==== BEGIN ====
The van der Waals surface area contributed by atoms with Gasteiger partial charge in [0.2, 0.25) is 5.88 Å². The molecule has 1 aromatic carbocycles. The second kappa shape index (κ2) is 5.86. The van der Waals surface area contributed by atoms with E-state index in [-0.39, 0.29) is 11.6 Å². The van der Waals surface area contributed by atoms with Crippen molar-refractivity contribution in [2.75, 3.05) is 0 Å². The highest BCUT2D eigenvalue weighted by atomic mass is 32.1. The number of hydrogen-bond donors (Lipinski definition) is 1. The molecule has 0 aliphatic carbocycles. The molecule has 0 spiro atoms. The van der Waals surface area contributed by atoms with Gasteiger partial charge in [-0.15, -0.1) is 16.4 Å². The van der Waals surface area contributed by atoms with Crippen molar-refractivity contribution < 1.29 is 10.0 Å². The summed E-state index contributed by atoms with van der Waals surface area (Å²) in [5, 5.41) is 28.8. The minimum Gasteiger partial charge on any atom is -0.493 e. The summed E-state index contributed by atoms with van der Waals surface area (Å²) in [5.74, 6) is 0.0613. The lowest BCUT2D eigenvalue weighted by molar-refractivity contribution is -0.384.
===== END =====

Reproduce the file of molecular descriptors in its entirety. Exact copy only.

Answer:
The van der Waals surface area contributed by atoms with Gasteiger partial charge in [0.2, 0.25) is 5.88 Å². The molecule has 1 aromatic carbocycles. The second kappa shape index (κ2) is 5.86. The van der Waals surface area contributed by atoms with E-state index in [-0.39, 0.29) is 11.6 Å². The van der Waals surface area contributed by atoms with Crippen molar-refractivity contribution in [2.75, 3.05) is 0 Å². The highest BCUT2D eigenvalue weighted by atomic mass is 32.1. The number of hydrogen-bond donors (Lipinski definition) is 1. The molecule has 0 aliphatic carbocycles. The molecule has 0 spiro atoms. The van der Waals surface area contributed by atoms with Gasteiger partial charge in [-0.15, -0.1) is 16.4 Å². The van der Waals surface area contributed by atoms with Crippen molar-refractivity contribution < 1.29 is 10.0 Å². The summed E-state index contributed by atoms with van der Waals surface area (Å²) in [5, 5.41) is 28.8. The minimum Gasteiger partial charge on any atom is -0.493 e. The summed E-state index contributed by atoms with van der Waals surface area (Å²) in [5.74, 6) is 0.0613. The lowest BCUT2D eigenvalue weighted by molar-refractivity contribution is -0.384.